Dispose of contamination once a day

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Once you have handled contamination, consider yourself contaminated. If removing Trichoderma (green mold) contaminated blocks of Shiitake, that person is then unworthy of any activity where susceptible substrates would be encountered. For many growers, this mandates that contaminated cultures be disposed at the end of the day. If contamination must be dealt with early in the work day, a person non-essential to the production stream should be the designated disposer of contaminated cultures


he following resource directory is not an endorsement of any organization, company, individual or author. The sole intent is to give the reader the broadest range of resources so that mushrooms can be grown successfully. Omissions of any group is probably not intentional. If the reader knows of any resource that should be listed, feel free to write to this author so that future editions of Growing Gourmet & Medicinal Mushrooms might include them.

Cultivators must constantly return to nature for new strains. If mushrooms are not properly identified, the cultures will be inaccurately labelled. Once tiiese cultures are passed on to other individuals, the mis-identification may not be discovered for years, if ever. An excellent example of this is what happened with cultures of "Pleurotus sajor-caju", most of which are in fact P pulmonarius. (See the discussion of the taxonomy of P. pulmonarius on page 321.) Cultivators


are encouraged to photograph the wild mushroom in fresh condition, retain a dried specimen, and make notes about its location and habitat. Without this data, accurately identifying the mushroom (and therefore the culture) will be difficult.

The following field guides are designed primarily to help amateurs in the field. Professional mycologists (although some hesitate to admit it) refer to these manuals also, particularly when they need a quick overview of the species complexes. Scientific monographs are ultimately used for confirming the identity of a mushroom to species. Amateurs should be fully aware that even professional mycologists make mistakes.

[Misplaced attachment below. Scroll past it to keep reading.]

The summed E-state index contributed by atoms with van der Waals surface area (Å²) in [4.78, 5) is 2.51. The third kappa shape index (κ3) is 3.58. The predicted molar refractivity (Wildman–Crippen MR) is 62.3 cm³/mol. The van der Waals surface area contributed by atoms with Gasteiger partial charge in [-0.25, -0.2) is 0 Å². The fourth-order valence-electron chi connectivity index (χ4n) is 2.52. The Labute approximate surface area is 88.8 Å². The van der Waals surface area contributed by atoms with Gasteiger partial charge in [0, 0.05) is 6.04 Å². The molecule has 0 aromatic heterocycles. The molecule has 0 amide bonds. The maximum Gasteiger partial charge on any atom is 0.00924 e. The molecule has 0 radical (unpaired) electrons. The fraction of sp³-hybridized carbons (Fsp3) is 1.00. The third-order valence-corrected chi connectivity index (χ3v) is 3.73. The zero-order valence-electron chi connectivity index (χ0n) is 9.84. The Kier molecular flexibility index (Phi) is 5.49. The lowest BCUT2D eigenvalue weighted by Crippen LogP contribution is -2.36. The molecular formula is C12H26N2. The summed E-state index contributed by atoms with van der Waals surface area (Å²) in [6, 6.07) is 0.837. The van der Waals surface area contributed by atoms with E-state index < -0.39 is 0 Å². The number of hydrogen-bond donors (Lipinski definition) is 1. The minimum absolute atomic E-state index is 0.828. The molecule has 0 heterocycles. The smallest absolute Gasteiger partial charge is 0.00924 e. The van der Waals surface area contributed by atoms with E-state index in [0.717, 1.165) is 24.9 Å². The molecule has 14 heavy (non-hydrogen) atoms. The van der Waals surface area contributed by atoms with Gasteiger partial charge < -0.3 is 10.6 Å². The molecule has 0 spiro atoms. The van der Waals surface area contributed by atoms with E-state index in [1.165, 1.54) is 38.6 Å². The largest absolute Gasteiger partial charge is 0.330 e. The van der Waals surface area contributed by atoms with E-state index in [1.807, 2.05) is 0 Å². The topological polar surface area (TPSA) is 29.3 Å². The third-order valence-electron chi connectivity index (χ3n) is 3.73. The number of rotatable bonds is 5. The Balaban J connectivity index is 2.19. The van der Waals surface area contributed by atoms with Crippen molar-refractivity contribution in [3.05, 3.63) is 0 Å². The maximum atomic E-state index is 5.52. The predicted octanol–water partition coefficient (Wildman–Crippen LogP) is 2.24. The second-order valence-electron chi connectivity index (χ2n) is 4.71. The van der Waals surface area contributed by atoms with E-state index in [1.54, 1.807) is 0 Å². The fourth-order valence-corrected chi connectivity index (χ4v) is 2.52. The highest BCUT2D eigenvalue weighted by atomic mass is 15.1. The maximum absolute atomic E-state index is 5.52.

All that the Rain Promises & More by David Arora, 1991, 264 pages. Ten Speed Press, Berkeley.

The Audubon Society Field Guide to North American Mushrooms by Gary Lincoff, 1991, 926. A. A. Knopf, New York.

A Field Guide to Southern Mushrooms by Nancy Smith Weber ┬┐┬┐Alexander H. Smith, 280 pages. University of Michigan Press, Ann Arbor.

A Field Guide to Western Mushrooms by

Alexander Smith. 280 pages. University of Michigan Press, Ann Arbor.

Fungi of Japanby R. Imazeki et al., 1988,624 pages. Yama-Kei Publishers, Tokyo. *

Mushrooms of the Adirondacks, A Field Guide by Alan E.Bessette, 1988.145 pages. North Country Books, Utica. N. Y.

Mushrooms Demystified by David Arora, 1986,959 pages.Ten Speed Press, Berkeley.

The Mushroom Hunter's Field Guide by Alexander Smith & Nancy Smith Weber, 1980. University of Michigan Press, Ann Arbor.

The New Savory Wild Mushroom by Marga ret McKenny, Daniel E. Stuntz, ed. by JosephAmmirati, 1987,249 pages. University of Washington Press, Seattle.

* This field guide, although in Japanese, is probably one of the best, if not the best field guide published to date. The photography is exceptional. I highly recommend and admire this volume

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